What is a perfect correlation?
+1.00 or -1.00
a deliberate manipulation of a variable to see if corresponding changes in behavior result, allowing the determination of cause-and-effect relationships.
variable in an experiment that is manipulated by the experimenter.
The experimenter has the freedom
variable in an experiment that represent the measurable response or behavior of the subjects in the experiment.
It depends on the independent variable.
subjects in an experiment who are not subjected to the independent variable and who may receive a placebo treatment.
Controls for confounding variables
The comparison group
subjects in an experimental group who are subjected to the independent variable
process of assigning subjects to the experimental or control groups randomly, so that each subject has an equal chance of being in either group.
- Controls for confounding (extraneous, interfering) variables
- Ex: gender
subjects do not know if they are in the experimental or the control group.
Reduces placebo effect
Gets rid of the participant effect
neither the experimenter nor the subjects know if the subjects are in the experimental or control group.
Reduces the placebo effect and experimenter effect
making reasoned judgments about claims.
What are the 4 basic criteria of critical thinking?
- 1. Truths or Best knowledge at the moment
- 2. Evidence
- 3. Authorities
- 4. Open Minds
study of one individual in great detail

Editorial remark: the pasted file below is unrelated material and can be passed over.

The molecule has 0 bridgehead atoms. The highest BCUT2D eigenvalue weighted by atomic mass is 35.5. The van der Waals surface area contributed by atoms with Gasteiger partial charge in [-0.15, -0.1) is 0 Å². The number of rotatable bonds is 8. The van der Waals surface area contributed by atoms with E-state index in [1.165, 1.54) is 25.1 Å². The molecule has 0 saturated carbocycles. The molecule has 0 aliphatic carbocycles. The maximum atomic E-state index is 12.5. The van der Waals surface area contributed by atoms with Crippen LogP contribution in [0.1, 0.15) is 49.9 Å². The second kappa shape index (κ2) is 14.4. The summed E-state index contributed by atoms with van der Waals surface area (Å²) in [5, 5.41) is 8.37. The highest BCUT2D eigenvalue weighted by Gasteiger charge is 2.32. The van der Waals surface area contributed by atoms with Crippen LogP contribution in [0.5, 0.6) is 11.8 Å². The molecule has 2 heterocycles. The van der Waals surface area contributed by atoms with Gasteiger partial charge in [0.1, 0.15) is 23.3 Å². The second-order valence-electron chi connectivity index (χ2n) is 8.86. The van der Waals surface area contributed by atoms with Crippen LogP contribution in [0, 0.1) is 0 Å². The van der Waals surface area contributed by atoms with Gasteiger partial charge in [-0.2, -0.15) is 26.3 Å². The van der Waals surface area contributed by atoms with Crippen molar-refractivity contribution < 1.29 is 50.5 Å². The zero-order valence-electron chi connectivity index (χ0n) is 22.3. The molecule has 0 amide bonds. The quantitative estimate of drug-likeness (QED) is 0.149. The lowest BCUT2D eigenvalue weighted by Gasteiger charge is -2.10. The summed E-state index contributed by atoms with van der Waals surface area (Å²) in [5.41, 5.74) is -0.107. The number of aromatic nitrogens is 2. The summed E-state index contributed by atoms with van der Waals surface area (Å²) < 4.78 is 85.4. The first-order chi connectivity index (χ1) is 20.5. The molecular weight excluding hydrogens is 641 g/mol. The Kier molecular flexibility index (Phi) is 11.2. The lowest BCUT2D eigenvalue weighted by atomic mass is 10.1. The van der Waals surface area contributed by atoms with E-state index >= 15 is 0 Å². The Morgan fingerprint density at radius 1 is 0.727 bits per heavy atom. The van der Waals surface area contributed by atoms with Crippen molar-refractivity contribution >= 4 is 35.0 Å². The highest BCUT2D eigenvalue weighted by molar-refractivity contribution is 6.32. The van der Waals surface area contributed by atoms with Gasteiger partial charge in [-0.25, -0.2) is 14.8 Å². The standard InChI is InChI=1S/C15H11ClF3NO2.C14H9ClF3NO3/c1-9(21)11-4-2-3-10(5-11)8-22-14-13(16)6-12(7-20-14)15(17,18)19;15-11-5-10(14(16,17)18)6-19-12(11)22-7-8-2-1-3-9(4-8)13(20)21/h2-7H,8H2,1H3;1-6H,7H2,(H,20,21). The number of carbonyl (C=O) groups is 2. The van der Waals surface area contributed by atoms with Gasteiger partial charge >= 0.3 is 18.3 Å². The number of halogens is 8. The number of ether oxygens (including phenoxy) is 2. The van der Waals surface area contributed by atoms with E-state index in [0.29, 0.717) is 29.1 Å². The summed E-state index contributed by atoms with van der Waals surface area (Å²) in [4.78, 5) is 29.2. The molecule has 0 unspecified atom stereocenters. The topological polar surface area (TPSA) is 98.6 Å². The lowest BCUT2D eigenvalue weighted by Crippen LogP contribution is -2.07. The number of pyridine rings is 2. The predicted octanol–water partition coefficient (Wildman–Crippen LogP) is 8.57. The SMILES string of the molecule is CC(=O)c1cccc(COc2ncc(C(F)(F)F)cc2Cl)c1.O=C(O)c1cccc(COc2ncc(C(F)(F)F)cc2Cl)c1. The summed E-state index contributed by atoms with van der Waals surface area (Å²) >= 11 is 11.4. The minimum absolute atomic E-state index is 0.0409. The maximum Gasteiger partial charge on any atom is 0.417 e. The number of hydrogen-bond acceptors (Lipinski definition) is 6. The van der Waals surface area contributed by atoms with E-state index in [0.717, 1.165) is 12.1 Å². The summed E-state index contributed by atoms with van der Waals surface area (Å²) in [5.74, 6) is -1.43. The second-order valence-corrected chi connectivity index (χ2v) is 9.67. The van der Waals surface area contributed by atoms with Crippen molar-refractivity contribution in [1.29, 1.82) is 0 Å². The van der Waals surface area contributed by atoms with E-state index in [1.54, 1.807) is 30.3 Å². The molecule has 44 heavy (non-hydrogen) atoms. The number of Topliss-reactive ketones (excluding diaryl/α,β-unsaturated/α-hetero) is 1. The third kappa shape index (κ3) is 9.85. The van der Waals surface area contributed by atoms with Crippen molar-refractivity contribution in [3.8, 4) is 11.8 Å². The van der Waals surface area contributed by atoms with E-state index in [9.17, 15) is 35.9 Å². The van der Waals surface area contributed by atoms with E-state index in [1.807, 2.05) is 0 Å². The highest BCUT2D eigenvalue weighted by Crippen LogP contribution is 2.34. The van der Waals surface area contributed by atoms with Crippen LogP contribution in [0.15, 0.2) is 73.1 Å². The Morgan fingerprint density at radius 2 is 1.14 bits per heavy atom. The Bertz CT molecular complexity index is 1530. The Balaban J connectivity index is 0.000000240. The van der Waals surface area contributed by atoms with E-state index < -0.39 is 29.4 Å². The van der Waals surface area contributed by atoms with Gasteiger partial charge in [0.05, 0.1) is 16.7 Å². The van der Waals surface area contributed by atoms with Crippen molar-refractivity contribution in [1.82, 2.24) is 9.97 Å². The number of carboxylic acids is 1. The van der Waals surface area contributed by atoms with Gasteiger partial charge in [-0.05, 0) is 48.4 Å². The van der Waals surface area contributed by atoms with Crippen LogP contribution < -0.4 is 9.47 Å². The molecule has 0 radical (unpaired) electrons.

study of the physical changes in the brain and nervous system during thinking
a number derived from the formula for measuring a correlation and indicating the strength and direction of a correlation; a number that represents the strength and direction of a relationship existing between two variables.
tendency of the experimenter’s expectations for a study to unintentionally influence the results of the study
early perspective in psychology focusing on perception and sensation, particularly the perception of patterns and whole figures.
watching animals or humans behave in their normal environment
the process of examining and measuring one’s own thoughts and mental activities.
tendency of observers to see what they expect to see.
tendency of people or animals to behave differently from normal when they know they are being observed.
a naturalistic observation in which the observer becomes a participant in the group being observed.
the phenomenon in which the expectations of the participants in a study can influence their behavior.
systems of explaining human behavior that are not based on or consistent with scientific evidence.
Freud’s term for both the theory of personality and the therapy based on it.